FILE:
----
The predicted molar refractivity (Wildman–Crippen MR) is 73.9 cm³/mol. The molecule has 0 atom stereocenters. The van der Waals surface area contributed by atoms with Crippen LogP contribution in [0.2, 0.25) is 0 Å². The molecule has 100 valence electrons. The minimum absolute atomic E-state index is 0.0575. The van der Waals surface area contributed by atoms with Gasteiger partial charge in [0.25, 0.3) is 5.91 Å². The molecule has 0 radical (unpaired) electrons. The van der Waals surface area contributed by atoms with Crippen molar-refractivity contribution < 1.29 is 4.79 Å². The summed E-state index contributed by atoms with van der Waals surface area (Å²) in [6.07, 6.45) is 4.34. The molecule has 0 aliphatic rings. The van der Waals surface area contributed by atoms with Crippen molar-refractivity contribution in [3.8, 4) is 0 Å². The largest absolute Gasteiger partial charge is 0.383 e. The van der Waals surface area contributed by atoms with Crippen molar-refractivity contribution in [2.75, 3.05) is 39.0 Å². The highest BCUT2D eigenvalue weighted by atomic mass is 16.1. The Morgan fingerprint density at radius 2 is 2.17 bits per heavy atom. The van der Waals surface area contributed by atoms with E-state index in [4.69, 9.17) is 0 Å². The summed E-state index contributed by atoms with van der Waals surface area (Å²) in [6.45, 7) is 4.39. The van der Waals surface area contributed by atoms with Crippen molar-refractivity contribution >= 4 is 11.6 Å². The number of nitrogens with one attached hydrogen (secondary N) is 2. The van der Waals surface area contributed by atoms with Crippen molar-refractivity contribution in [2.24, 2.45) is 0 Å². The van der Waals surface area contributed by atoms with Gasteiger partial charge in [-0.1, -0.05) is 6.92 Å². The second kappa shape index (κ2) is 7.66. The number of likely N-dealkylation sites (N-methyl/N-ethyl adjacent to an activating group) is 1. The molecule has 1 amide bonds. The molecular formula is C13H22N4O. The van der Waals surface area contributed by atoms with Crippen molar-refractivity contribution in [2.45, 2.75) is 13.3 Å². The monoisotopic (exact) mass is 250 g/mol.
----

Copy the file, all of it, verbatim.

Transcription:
The predicted molar refractivity (Wildman–Crippen MR) is 73.9 cm³/mol. The molecule has 0 atom stereocenters. The van der Waals surface area contributed by atoms with Crippen LogP contribution in [0.2, 0.25) is 0 Å². The molecule has 100 valence electrons. The minimum absolute atomic E-state index is 0.0575. The van der Waals surface area contributed by atoms with Gasteiger partial charge in [0.25, 0.3) is 5.91 Å². The molecule has 0 radical (unpaired) electrons. The van der Waals surface area contributed by atoms with Crippen molar-refractivity contribution < 1.29 is 4.79 Å². The summed E-state index contributed by atoms with van der Waals surface area (Å²) in [6.07, 6.45) is 4.34. The molecule has 0 aliphatic rings. The van der Waals surface area contributed by atoms with Crippen molar-refractivity contribution in [3.8, 4) is 0 Å². The largest absolute Gasteiger partial charge is 0.383 e. The van der Waals surface area contributed by atoms with Crippen molar-refractivity contribution in [2.75, 3.05) is 39.0 Å². The highest BCUT2D eigenvalue weighted by atomic mass is 16.1. The Morgan fingerprint density at radius 2 is 2.17 bits per heavy atom. The van der Waals surface area contributed by atoms with E-state index in [4.69, 9.17) is 0 Å². The summed E-state index contributed by atoms with van der Waals surface area (Å²) in [6.45, 7) is 4.39. The van der Waals surface area contributed by atoms with Crippen molar-refractivity contribution >= 4 is 11.6 Å². The number of nitrogens with one attached hydrogen (secondary N) is 2. The van der Waals surface area contributed by atoms with Crippen molar-refractivity contribution in [2.24, 2.45) is 0 Å². The van der Waals surface area contributed by atoms with Gasteiger partial charge in [-0.1, -0.05) is 6.92 Å². The second kappa shape index (κ2) is 7.66. The number of likely N-dealkylation sites (N-methyl/N-ethyl adjacent to an activating group) is 1. The molecule has 1 amide bonds. The molecular formula is C13H22N4O. The van der Waals surface area contributed by atoms with Crippen molar-refractivity contribution in [2.45, 2.75) is 13.3 Å². The monoisotopic (exact) mass is 250 g/mol.